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After the raids: The whining begins

By Michelle Malkin  •  December 13, 2006 09:42 AM

First, check out this reaction to yesterday’s illegal alien worker raids published in the Des Moines Register:


Caption: Hector Angel, a Marshalltown business owner, states his point of view about the raid as ICE buses roll away from the plant.

A natural response from open-borders zealots who’ve been giving the finger to immigration law for years. Right on cue, labor groups are demanding a moratorium on deportations and open-borders Catholic leaders are protesting.

In Denver, 9News reports on the negotiations between the Swift & Company’s Greeley, Colorado and the feds to make sure that embarrassment was kept to a minimum. How nice:

9NEWS has learned that last week Swift & Company went to court in Texas to file a restraining order to stop the raid from happening.

9NEWS has also learned the raid was scheduled to happen Monday, but an agreement was made between Swift & Company and the Federal Government to delay the raid because Japanese businessmen, who are potential customers, were visiting the Greeley plant.

E.P. at Slapstick Politics has a Colorado round-up.

The New York Times, like many other outlets, runs a large photo of arrested workers’ families in tears. Not pictured are any of the hundreds of American victims of illegal alien identity theft whose Social Security numbers were stolen to enable the illegal alien workers to work.

Who will tell their stories?

Here’s a bit more detail on the identity theft scheme from the local Greeley, Colo. paper. One of the victims was a Border Patrol agent!

Affidavits on 25 arrest warrants were filed about 4:30 p.m. Monday. Each one sought a Swift employee on suspicion of forgery and criminal impersonation. According to the affidavits, special agents with the U.S. Immigration and Customs Enforcement Denver office investigated Swift since summer.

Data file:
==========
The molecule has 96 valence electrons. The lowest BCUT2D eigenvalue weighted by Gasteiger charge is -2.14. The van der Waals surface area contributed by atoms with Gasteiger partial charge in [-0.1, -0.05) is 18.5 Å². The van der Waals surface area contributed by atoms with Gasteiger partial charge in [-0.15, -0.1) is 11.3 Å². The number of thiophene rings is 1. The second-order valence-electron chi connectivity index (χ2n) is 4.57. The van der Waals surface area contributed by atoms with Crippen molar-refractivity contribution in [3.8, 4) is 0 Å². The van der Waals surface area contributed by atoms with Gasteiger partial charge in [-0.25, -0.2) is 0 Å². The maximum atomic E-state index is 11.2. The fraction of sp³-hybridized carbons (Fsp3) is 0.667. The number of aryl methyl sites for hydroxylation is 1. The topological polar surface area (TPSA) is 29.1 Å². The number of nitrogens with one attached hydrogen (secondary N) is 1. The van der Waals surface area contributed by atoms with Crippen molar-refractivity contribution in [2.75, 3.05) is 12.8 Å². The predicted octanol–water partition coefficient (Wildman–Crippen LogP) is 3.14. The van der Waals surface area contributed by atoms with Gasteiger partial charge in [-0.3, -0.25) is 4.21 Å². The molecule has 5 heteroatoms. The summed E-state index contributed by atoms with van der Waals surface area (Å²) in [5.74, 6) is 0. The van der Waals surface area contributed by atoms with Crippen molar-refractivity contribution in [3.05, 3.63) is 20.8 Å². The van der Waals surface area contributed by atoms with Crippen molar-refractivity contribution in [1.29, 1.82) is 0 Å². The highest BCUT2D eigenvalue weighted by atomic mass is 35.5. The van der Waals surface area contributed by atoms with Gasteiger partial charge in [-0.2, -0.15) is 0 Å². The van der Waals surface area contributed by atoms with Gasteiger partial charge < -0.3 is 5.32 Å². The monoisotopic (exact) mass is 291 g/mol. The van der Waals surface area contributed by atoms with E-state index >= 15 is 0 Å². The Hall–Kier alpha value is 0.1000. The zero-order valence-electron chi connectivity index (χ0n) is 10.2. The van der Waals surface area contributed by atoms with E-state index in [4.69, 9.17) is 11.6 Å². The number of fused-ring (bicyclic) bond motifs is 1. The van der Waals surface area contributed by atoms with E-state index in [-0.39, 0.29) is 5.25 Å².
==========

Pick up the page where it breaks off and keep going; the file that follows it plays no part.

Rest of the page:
On July 31, ICE special agent Richard Goldsberry received copies of employment documents for all employees working for Swift as of July 18. Agents used information from those documents to track down workers who had used someone else’s information to get jobs. Agents were often able to compare driver’s license photographs of U.S. citizens with those working at Swift under the same name.

Federal Trade Commission records provided another clue for investigators. Records often listed residences in states such as Texas, Utah and California for employees working in Greeley. In many cases, the people who actually live in those distant locations had filed complaints after they learned from a credit agency or the Internal Revenue Service of back taxes or jobs with companies where they’d never worked.

Swift accepted Luis J. Pena’s application on Oct. 30, 2003, and made copies of his Social Security card and Colorado driver’s license. The problem was, ICE agents found, the real Pena lives in Arizona. He works in Nogales as a U.S. Border Patrol agent. Pena told agents he requested a copy of his credit report in 1998 or 1999 and learned someone had used his information to get jobs with companies he’d never heard of.